How to Create and Sustain a Continuous Improvement Culture

May 11, 2021
Diana Porumboiu Diana Porumboiu

Company cultures can be very different from one organization to the next and there’s nothing wrong with that. Having shared values, goals and beliefs drives organizations forward, but what truly contributes to their success is a healthy organizational culture.

A healthy company culture is the cornerstone of successful companies. So, what kind of culture should you develop in your organization for long term performance and success?

Today we’re making the case for Continuous Improvement Culture (CIC). What is it, why more companies should consider it and what does it take to implement it successfully? Let’s dive deeper into the elements that make continuous improvement culture a desirable choice.

continuous improvement culture

What is company or organizational culture?

Generally speaking, organizational culture is the shared set of values and beliefs that make the unique social and psychological environment of an organization. It’s what dictates “how things are done” in a company. 

Culture in the workplace is not stagnant and for an organization to stay relevant, its culture has to evolve and adapt. This is also why it shouldn’t be seen as a set of strict rules or forced behaviours, but as a mindset that guides everyone’s everyday work.

According to McKinsey, a healthy culture is reflected in the ability of an organization to function effectively and be highly performant for a longer period of time. Their research showed the Continuous Improvement approach to be one of the major signs of a healthy organizational culture. But why is that and how does it look like in practice?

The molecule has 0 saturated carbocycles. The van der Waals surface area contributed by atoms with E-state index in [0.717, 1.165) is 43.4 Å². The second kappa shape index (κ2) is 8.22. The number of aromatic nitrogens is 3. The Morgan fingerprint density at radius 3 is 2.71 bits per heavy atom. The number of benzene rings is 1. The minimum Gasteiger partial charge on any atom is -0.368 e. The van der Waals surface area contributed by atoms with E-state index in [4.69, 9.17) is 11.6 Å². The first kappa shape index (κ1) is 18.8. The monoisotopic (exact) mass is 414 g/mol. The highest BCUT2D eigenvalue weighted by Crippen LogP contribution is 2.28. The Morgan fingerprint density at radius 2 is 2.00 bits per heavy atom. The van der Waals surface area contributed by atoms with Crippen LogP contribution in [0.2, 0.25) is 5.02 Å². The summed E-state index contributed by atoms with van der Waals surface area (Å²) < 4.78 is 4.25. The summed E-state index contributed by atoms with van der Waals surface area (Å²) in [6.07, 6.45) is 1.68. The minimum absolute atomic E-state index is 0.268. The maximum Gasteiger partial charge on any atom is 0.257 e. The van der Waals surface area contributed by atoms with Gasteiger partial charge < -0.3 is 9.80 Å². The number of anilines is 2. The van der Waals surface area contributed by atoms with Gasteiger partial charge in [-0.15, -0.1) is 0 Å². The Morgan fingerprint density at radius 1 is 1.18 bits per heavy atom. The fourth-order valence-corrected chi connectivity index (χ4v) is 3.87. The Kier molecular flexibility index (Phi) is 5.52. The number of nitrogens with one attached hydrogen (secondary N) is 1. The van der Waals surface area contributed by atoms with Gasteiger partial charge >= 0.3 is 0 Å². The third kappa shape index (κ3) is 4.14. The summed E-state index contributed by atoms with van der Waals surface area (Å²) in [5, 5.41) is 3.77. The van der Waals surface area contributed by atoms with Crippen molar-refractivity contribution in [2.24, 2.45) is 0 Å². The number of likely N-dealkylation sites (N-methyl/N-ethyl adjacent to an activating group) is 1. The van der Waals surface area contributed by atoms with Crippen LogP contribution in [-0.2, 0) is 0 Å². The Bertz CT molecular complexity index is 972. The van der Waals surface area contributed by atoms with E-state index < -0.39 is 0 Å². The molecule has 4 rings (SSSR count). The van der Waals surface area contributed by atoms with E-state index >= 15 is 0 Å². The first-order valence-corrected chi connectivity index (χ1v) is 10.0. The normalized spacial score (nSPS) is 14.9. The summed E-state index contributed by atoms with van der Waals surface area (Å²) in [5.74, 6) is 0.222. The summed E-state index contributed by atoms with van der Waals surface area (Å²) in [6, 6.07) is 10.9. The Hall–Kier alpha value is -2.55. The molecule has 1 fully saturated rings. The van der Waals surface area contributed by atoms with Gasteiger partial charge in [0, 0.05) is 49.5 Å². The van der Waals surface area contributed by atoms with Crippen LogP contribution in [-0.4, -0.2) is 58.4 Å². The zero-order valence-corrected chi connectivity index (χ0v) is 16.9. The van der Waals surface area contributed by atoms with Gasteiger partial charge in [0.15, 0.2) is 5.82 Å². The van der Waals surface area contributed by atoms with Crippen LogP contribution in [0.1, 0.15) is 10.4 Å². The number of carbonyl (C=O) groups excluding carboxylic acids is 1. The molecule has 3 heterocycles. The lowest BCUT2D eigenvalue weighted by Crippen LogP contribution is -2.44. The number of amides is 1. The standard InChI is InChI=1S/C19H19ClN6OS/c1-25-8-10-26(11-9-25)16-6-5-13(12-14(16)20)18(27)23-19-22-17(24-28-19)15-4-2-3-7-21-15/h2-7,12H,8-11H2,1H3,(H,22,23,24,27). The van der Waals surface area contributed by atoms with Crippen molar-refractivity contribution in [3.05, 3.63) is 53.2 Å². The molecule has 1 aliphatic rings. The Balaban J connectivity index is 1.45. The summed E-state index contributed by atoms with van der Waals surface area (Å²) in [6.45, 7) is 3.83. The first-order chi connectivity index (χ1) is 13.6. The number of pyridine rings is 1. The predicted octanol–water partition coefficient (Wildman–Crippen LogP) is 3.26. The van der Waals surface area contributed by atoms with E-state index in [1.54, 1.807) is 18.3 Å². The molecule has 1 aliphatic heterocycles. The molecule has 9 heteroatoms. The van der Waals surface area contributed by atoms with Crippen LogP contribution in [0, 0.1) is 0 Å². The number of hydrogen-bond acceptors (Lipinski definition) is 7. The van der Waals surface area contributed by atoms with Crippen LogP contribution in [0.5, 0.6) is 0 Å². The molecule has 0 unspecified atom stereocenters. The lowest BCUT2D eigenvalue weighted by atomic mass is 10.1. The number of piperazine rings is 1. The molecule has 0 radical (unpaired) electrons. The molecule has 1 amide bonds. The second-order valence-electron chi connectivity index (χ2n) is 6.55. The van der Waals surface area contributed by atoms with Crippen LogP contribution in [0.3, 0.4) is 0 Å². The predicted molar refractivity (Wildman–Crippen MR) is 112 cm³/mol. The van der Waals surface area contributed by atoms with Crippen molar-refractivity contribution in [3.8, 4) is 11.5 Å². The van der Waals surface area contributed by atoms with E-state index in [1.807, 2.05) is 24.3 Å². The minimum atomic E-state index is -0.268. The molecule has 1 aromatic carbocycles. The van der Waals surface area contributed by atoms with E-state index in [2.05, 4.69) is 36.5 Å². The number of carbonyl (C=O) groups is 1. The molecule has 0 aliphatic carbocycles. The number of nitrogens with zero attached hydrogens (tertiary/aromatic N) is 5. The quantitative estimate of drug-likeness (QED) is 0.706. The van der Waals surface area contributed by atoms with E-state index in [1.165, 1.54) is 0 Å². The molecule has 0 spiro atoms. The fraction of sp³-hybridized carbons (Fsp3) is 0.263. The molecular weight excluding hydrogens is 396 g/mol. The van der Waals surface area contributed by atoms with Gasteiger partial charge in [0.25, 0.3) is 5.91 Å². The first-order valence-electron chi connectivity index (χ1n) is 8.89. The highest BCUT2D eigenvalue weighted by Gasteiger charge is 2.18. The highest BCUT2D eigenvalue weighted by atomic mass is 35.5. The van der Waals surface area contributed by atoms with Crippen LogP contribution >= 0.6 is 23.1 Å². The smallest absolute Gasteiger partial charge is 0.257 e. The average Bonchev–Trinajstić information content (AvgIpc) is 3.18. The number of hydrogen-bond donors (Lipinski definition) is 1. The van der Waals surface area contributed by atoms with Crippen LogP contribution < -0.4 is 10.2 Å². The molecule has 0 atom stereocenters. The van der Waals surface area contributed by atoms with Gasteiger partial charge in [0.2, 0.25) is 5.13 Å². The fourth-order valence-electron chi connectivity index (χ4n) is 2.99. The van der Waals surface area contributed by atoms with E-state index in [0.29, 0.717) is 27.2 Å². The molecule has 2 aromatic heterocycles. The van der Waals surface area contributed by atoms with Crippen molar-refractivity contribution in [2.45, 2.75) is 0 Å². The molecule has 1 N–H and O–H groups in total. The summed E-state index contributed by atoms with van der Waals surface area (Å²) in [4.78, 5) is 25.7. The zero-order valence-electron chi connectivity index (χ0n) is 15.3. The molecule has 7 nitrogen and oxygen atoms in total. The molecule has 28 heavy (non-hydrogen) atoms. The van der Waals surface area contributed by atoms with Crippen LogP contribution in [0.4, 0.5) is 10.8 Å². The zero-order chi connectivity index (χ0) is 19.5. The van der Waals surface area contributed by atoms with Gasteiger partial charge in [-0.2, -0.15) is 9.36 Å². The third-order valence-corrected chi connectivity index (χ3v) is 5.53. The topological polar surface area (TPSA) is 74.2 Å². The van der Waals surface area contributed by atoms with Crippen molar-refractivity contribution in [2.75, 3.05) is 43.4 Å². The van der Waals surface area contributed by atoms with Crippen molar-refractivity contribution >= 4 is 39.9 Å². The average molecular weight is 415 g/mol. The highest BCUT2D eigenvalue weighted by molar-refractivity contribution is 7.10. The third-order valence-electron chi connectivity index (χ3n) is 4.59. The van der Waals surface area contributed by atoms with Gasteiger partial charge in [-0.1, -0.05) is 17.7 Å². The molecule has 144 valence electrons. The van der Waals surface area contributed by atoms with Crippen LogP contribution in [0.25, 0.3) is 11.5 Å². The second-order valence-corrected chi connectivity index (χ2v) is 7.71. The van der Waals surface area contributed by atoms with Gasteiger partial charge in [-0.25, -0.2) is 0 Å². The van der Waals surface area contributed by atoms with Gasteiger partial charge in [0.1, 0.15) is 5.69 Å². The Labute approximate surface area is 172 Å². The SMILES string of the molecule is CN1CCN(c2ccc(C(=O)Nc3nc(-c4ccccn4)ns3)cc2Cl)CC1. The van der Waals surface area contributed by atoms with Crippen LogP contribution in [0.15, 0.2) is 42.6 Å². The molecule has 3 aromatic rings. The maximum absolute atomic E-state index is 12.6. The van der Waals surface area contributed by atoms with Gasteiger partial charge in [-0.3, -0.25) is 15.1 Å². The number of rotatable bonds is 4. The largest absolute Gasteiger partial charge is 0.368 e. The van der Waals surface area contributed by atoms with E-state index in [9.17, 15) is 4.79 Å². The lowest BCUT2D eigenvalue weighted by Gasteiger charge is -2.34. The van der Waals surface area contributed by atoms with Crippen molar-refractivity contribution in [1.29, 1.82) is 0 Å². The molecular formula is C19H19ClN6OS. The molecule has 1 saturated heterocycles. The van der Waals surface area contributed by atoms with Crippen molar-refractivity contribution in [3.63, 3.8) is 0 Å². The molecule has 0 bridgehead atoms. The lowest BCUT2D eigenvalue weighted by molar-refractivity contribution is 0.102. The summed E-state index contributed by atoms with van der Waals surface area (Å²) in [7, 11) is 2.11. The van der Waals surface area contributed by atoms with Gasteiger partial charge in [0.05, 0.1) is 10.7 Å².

components-of-organizational-culture

What is a continuous improvement culture (CIC)?

CIC refers to the system of values shared by an organization that promotes the belief that whatever is good today, might not be good enough tomorrow. In broader terms, it’s a shift in the way employees think about their work, a mindset that makes people eager to become better every day, through incremental improvements.

A Continuous improvement culture is just one of the many approaches that can enhance your organizational culture. Your company can be focused on collaboration, customers, or efficiency and performance. To these you can also add continuous improvement to drive your overall culture.

When developed right, a Continuous Improvement culture naturally instils in people the desire to become better and strive for excellence. It’s rarely the case that we can simply change how people think or what they believe.

In theory it sounds simple. In practice, however, committing to continuous improvement is serious work so let’s see why it’s worth the trouble and what it takes to advance it in your organization.


Why is a continuous improvement culture so important for any organization?

In the McKinsey Organizational Health Index, CIC is one of the key ingredients for a healthy organizational culture. Their research shows that the most common type of culture in high performing companies is the continuous improvement one. This Index also proved that in almost 2000 companies, organizational health is closely linked to performance. In fact, the healthiest companies are more than twice as likely to outperform their peers.

Cultural change doesn’t happen overnight, but it’s one of those things you won’t regret you’ve put the effort and resources into. Why is that? We listed four key benefits that come with the continuous improvement approach.

culture of improvement idea generation

1. Operational Excellence

Unfortunately, excellence is more of an exception than the rule in many organizations. Striving to perfection in your daily work can become exhausting, especially if it’s not a strategic, constant and widespread effort.